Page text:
In Memoriam: Richard Davis

Richard Davis

It’s a sad day in the world as bass legend and racial justice activist Richard Davis has passed away. He was 93 years old. The news was confirmed by his daughter, Persia Davis.

“We Appreciate all the love and support the community has shown him over the years,” she wrote.

Born in Chicago in 1930, Davis grew up in a musical household and started by singing bass in his family’s vocal trio. He played double bass in high school and studied with members of the Chicago Symphony Orchestra while at VanderCook College of Music. After working with Don Shirley for some time, he and the pianist moved to New York City in 1954, where Davis soon became a part of vocal great Sarah Vaughan’s band.

Throughout the ’60s, Davis became a staple of the jazz scene, working with everyone from Eric Dolphy to Elvin Jones to Frank Sinatra and Miles Davis. He also began his impressive solo career during the time, beginning with a co-leader album with Elvin Jones, followed by the influential Muses for Richard Davis. He would record a dozen albums as a leader and 3000 recordings and jingles as a sideman, his memorial page states.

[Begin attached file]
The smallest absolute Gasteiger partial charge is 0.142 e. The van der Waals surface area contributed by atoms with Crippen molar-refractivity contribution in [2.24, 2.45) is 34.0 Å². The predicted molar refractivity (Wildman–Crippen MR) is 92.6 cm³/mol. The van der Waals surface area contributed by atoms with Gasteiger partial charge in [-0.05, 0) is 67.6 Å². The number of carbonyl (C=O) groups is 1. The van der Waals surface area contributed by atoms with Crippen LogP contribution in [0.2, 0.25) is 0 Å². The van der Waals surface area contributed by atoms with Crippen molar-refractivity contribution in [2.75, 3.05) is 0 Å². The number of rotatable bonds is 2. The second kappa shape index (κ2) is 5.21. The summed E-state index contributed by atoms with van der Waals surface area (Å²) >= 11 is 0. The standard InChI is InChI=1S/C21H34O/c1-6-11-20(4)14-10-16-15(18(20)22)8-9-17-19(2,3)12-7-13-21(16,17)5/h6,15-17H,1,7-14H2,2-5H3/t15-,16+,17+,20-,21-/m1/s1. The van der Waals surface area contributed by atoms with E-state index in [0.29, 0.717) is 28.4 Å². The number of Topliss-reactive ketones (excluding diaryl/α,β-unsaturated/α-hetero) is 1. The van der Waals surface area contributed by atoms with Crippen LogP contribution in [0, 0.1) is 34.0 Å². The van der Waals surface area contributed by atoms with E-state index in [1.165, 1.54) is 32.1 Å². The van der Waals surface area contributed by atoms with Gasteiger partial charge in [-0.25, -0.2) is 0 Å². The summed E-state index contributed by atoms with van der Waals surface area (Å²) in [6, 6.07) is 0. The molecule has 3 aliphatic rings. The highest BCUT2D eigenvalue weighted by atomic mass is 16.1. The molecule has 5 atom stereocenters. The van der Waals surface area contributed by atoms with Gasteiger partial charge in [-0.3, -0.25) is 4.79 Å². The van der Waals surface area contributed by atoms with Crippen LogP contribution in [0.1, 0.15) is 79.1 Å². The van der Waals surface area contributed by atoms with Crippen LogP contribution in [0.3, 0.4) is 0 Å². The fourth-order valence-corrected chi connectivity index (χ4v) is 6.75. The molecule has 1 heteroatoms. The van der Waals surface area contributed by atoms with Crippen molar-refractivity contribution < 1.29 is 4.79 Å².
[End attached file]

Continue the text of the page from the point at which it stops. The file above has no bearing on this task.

The ’70s saw Davis’s musical sphere expand into the pop and rock world. He notably recorded on Van Morrison’s Astral Weeks, Paul Simon’s There Goes Rhymin’ Simon, Laura Nyro’s Smile, Bruce Springsteen’s Born to Run, and more.

After decades as a first-call studio musician, Davis turned his attention to fostering the up-and-coming musicians of the world. He began teaching at the University of Wisconsin in 1977, where he stayed for 40 years.

I got a call offering me a job at the university in Madison because they didn’t have a bass teacher on campus,” Davis said in an interview with On Wisconsin magazine in 1979. “I asked around if anyone had heard of the place because this school kept calling me. Martin Luther King, Jr. talked about the importance of teaching others, and I had always wanted to teach young people. I thought maybe it was time.”

In 1993, he began an annual camp called the Richard Davis Foundation for Young Bassists, which hosted bassists from age 3 to 18.

Our thoughts are with the family and friends of Richard Davis.

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